Rozerem: Uses, Dosage, Side Effects

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The medications listed on this website are provided for informational purposes only. Their inclusion does not guarantee that they will be prescribed to any individual, as treatment decisions are ultimately at the discretion of healthcare providers. This list is not exhaustive, and healthcare providers may prescribe other medications, including non-stimulant options, based on the patient's unique health circumstances and needs.

Rozerem medication, also in generic form as Ramelteon, was first described in 2002. Later in 2005, FDA approved the drug for insomnia treatment.

Rozerem enhances sleep hypnosis through sleep-regulatory melatonin receptors, MT1 and MT2, in the suprachiasmatic nucleus. Unlike most sleeping pills, Ramelteon does not have an addictive effect and does not lead to dependence. It is not liable for abuse, hence is not a controlled substance.

This article reviews the most important facts about Rozerem, including its uses, intake recommendations, side effects, and others.

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What is Rozerem Used for?

Rozerem is a melatonin agonist drug that is used for the treatment of insomnia. 30 to 40% of the adult population in the US struggle with insomnia and pharmacological treatment is often chosen to help improve symptoms.

Rozerem is specifically meant for sleeping disorders characterized by an inability or difficulty falling asleep. It helps a person to fall asleep fast, and clinical trials [2*]  have shown its efficacy in shortening sleep onset. The tablet is approved for long time use.

Rozerem Dosage

The medication is administered orally, with or without food, and is an adult-only drug. Rozerem is available in an 8 mg tablet, is round in shape, film-coated, pale orange-yellow, film-coated, with “RAM-8” and “TAK” printed on one side. Patients should not crush or break the pill; one should take the whole tablet.

Usage Instructions

Read the medication guide before an intake of the medication and follow the instructions provided by your doctor. In addition, pay attention to the following:

  • Do not take Rozerem after a high-fat meal, as it may affect the drug’s efficacy.
  • Take the drug only if you have time to sleep for seven to eight hours.
  • Do not change the prescribed dose of Ramelteon 8 mg unless the doctor tells you to do so. The dosage is administered based on the medical condition and therapeutic response.
  • Rozerem takes effect fast and should be taken when you are ready to sleep, so take it approximately 30 minutes before bedtime.

Consult a doctor if the drug is not effective, makes insomnia worse, or causes mood changes such as depression.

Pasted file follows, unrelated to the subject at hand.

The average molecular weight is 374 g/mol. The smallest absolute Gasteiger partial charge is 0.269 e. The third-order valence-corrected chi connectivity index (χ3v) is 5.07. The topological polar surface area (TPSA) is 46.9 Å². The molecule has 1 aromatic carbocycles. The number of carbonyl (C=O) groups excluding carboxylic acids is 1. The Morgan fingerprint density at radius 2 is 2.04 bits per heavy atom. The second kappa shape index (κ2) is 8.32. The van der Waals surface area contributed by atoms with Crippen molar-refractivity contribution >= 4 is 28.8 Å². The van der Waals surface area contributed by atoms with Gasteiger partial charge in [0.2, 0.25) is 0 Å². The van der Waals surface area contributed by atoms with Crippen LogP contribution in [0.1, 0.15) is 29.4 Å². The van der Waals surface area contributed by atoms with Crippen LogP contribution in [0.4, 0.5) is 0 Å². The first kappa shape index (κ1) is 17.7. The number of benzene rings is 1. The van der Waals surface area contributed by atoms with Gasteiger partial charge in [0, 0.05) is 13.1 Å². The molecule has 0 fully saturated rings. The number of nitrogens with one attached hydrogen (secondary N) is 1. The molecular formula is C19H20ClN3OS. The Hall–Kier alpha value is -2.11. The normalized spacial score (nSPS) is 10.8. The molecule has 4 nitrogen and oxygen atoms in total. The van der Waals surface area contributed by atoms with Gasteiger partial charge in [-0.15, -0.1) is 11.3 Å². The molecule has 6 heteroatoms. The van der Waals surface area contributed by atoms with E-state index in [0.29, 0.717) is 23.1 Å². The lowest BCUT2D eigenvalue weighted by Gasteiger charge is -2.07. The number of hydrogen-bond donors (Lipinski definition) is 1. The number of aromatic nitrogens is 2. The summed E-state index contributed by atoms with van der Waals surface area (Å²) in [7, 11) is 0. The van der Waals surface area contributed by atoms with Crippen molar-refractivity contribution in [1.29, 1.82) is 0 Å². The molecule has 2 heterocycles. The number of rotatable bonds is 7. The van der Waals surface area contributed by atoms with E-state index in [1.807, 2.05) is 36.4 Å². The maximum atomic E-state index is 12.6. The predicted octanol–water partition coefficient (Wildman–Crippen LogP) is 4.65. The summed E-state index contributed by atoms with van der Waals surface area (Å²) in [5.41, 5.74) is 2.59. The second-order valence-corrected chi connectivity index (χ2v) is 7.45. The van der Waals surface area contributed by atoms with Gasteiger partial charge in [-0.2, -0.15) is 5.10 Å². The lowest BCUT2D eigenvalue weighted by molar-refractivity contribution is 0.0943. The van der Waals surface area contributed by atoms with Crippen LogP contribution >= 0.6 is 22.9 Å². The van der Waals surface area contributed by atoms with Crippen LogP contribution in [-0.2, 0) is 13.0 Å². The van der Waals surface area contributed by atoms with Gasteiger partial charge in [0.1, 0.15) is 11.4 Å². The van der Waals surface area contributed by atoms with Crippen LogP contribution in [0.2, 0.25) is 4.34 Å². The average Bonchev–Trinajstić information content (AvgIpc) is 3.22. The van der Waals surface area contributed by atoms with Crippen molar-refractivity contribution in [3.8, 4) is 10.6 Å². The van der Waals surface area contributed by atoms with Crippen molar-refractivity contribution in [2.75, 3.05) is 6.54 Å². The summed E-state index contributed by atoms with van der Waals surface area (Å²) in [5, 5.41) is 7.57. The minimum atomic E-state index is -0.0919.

Rozerem Side Effects

A patient may experience mild or severe side effects from Ramelteon. According to the study, mild side effects include:

  • Diarrhea
  • Dizziness
  • Fatigue
  • Exacerbated insomnia
  • Somnolence
  • Nausea

Possible severe side effects of Rozerem include:

  • Irregular menstrual cycle or no menstrual periods
  • Inability to get pregnant
  • Severe allergic reactions
  • Hallucinations, depression, suicidal thoughts, or nightmares
  • Hormonal changes such as an increase of prolactin or decrease of testosterone levels in the body. The changes could cause low libido
  • Decreased interest in sex
  • Milk secretion from the nipples of a non-breastfeeding person

Contraindications for Taking Rozerem Tablets

Rozerem can interact with some drugs (for example, Fluvoxamine (Luvox)) and result in health complications. A person should inform the doctor of any prescribed or non-prescribed medications, supplements, or herbal treatment they are taking. Telling about the following health issues is required too:

  • Liver disease
  • A high level of prolactin hormones
  • Mental disorders or suicidal thoughts
  • Alcoholism
  • Lung disease or respiratory problem
  • Complex sleep behaviors like sleepwalking or eating while asleep
  • Pregnancy or plans to get pregnant
  • Breastfeeding or plans to breastfeed because Rozerem may cause somnolence in the infant

Rozerem Withdrawal: What to Know

Studies have indicated that Rozerem is not addictive, and its use has minimal risk of dependency, even for patients with substance abuse disorders. From the few reported physical dependency cases, drug withdrawal might come with the next symptoms:

  • Headaches
  • Sweating
  • Hand tremors
  • Nausea
  • Increased heart rate

Psychological symptoms of withdrawal include:

  • Cravings
  • Stress
  • Insomnia
  • Anxiety
  • Irritability


Sleep disorder is a common problem that affects approximately a third of the general population. Insomnia is prevalent much more in elderly persons and in people with psychiatric and comorbid medical disorders. Sleep disorder impairs daytime functions, decreases the quality of life, and makes one vulnerable to health challenges. And doctors often prescribe Rozerem for sleep to help overcome this condition.

Rozerem is recommended to treat and regulate the body’s sleep-wake cycle. The drug is prescribed for delayed sleep disorders. Since it is non-addictive, it is not DEA-controlled. Still, it has several contraindications, so a patient must disclose all physical and psychological medical history and any ongoing treatment. A patient should follow the prescription as instructed and consult a doctor in case of an adverse reaction. If you want to know more about insomnia treatment, contact EZCare doctors today.


+2 sources
  1. A review of ramelteon in the treatment of sleep disorders. (2008)
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  2. A review of ramelteon in the treatment of sleep disorders. (2008)
    Source link

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